> The challenge is to create sufficient protection to the text to make it
> easier to distribute an intact module then to mess with it. Easier for
> someone with less knowledge than me, a non programmer. Someone who is
> used to ripped Windows XP, has possibly some tools, but can neither
> compile nor is mentally capable of learning this within sufficient time
> scale. Someone with evil intent but not sufficient stamina to copy 66
> books per chapter by hand, re-insert encoding and produce an equivalent
> but distorted module.

Due to the nature of the SWORD Library being open source, writing a
tool to do exactly that is very straightforward, only a few lines of
code when only a single module is being targeted, and no bigger than
the mod2osis.cpp already included in the source tree.  As I mention
above, it only takes one person with the knowledge of how to bring up
a simple ./configure --enable-utilities && make && make install to
have the mod2osis already available to them which they could then
distribute to their heart's content and render the above point.

However, signing the module with a hash/private key and distributing
the public key with the source and executable would at least allow
anyone who wanted to test the integrity of a module to do so.  Again,
with a very limited knowledge of programming someone could comment out
the checks and build a binary that didn't check the content of the
module.  And I daresay that front-ends would probably demand there be
a flag to indicate possible tampering but still have the text
available to show the user after having alerted them to the
possibility of tampering.  So you can't stop people from altering the
material, but you can make it much easier for a user to check that the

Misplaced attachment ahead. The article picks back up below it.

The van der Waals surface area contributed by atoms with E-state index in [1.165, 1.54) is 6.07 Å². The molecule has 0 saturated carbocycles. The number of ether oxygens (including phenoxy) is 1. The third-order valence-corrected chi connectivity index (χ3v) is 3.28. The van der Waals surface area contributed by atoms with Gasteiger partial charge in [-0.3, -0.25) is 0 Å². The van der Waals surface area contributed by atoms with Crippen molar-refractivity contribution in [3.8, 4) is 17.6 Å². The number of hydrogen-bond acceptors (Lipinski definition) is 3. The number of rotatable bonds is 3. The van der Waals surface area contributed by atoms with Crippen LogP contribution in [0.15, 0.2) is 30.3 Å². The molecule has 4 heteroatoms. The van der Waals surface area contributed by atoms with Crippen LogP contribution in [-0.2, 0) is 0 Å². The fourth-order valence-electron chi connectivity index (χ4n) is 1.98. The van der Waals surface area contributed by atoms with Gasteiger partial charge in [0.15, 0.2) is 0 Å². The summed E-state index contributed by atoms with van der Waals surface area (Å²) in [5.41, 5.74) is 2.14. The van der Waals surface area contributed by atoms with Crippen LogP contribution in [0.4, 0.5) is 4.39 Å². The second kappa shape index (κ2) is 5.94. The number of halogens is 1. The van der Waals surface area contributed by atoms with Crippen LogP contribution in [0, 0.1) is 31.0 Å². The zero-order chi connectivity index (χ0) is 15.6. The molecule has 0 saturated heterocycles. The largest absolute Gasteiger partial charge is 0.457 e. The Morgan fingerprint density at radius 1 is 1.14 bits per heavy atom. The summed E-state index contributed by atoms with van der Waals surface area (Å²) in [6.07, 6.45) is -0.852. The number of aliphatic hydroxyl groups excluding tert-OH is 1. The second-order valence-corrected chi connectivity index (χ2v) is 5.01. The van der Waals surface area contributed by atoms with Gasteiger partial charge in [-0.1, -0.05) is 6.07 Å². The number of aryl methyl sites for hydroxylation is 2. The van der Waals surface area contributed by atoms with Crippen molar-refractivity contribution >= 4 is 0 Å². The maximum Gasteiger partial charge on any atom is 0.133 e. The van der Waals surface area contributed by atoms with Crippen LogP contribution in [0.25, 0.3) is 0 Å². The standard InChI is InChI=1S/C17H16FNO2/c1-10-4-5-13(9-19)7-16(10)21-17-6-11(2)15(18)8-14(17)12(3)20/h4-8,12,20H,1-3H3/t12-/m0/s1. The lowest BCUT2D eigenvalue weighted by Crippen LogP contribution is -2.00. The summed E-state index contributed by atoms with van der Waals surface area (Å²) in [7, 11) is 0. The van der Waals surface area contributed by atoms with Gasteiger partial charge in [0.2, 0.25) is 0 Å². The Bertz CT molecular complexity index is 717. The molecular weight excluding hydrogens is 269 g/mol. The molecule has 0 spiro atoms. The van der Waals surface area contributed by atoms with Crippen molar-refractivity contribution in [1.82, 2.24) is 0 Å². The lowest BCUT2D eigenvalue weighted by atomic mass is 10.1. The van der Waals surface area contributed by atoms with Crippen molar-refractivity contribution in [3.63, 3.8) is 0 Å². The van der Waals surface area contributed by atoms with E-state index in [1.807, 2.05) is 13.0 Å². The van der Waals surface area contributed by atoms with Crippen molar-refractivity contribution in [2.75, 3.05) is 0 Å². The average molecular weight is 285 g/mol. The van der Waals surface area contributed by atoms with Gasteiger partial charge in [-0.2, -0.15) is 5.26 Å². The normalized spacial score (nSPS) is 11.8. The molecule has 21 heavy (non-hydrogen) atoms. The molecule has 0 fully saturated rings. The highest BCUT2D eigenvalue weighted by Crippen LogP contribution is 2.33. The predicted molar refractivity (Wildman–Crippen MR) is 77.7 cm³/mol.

module is as CrossWire intended.

> The challenge is to do this while maintaining the ease of copying a
> module + programme allowing viral redistribution.

This isn't an issue - the issue is allowing ease of creating a signed
module by anyone who wants it.  If we do the public/private key
signing, then either we must distribute the keys to anyone or any
organization who wants to create a signed module - which diminishes
the security of that approach - or we must provide a mechanism for
supporting multiple sources of authentication which leaves the task of
whose modules to believe up to the user and increases the possibility
of any one of those modules being corrupted, leading to a need for us
to deauthorize keys lest any compromised key pair become available to
a party wishing to tamper with the module.  We can build something
like this, but it becomes a massive undertaking in computer security
infrastructure which is well beyond the scope of this project.

Of course, the simple and straightforward alternative is we only
program in a key pair from CrossWire and if other parties want to sign
modules themselves let them rebuild the program from source with their
key.  But then you couldn't use their modules with our build or our
modules with their build.

Clearly the signing issue is the tough one.  It falls to policy makers
to decide which method to implement - the hash and signing is
relatively straightforward to implement.  Is that a decent description
of the technical aspects of your problem?  Implementing is rather
simple if we decide to do a single signing source (us) and are happy
with our encryption algorithm.  It will allow us to distribute the
source with the public key and rest assured that our modules we have
signed will hold their integrity (at least to the extent we trust the
hash and encryption we've used).